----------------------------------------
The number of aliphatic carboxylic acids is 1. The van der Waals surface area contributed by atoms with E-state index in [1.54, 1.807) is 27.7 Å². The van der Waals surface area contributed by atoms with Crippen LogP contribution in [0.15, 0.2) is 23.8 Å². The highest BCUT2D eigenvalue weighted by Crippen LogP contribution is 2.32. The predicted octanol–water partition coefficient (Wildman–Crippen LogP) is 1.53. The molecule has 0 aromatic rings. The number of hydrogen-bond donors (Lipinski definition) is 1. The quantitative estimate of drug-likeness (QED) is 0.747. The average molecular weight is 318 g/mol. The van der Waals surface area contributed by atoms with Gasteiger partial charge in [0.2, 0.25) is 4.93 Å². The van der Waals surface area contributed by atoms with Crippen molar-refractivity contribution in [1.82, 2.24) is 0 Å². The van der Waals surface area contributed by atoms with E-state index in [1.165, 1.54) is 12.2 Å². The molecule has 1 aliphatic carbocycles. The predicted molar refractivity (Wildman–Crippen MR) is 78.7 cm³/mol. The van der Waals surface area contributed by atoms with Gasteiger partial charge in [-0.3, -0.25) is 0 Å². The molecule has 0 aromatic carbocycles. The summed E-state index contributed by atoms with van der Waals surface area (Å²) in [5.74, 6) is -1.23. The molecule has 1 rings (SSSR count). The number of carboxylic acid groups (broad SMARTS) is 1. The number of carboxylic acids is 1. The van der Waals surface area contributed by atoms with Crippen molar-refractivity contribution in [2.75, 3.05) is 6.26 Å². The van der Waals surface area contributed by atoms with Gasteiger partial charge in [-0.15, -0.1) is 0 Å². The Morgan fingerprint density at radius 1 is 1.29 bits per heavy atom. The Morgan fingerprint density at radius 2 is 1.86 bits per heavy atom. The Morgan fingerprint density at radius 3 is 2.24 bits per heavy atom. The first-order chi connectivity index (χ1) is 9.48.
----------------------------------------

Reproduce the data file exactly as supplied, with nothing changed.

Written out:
The number of aliphatic carboxylic acids is 1. The van der Waals surface area contributed by atoms with E-state index in [1.54, 1.807) is 27.7 Å². The van der Waals surface area contributed by atoms with Crippen LogP contribution in [0.15, 0.2) is 23.8 Å². The highest BCUT2D eigenvalue weighted by Crippen LogP contribution is 2.32. The predicted octanol–water partition coefficient (Wildman–Crippen LogP) is 1.53. The molecule has 0 aromatic rings. The number of hydrogen-bond donors (Lipinski definition) is 1. The quantitative estimate of drug-likeness (QED) is 0.747. The average molecular weight is 318 g/mol. The van der Waals surface area contributed by atoms with Gasteiger partial charge in [0.2, 0.25) is 4.93 Å². The van der Waals surface area contributed by atoms with Crippen molar-refractivity contribution in [1.82, 2.24) is 0 Å². The van der Waals surface area contributed by atoms with E-state index in [1.165, 1.54) is 12.2 Å². The molecule has 1 aliphatic carbocycles. The predicted molar refractivity (Wildman–Crippen MR) is 78.7 cm³/mol. The van der Waals surface area contributed by atoms with Gasteiger partial charge in [-0.3, -0.25) is 0 Å². The molecule has 0 aromatic carbocycles. The summed E-state index contributed by atoms with van der Waals surface area (Å²) in [5.74, 6) is -1.23. The molecule has 1 rings (SSSR count). The number of carboxylic acid groups (broad SMARTS) is 1. The number of carboxylic acids is 1. The van der Waals surface area contributed by atoms with Crippen molar-refractivity contribution in [2.75, 3.05) is 6.26 Å². The van der Waals surface area contributed by atoms with Gasteiger partial charge in [-0.15, -0.1) is 0 Å². The Morgan fingerprint density at radius 1 is 1.29 bits per heavy atom. The Morgan fingerprint density at radius 2 is 1.86 bits per heavy atom. The Morgan fingerprint density at radius 3 is 2.24 bits per heavy atom. The first-order chi connectivity index (χ1) is 9.48.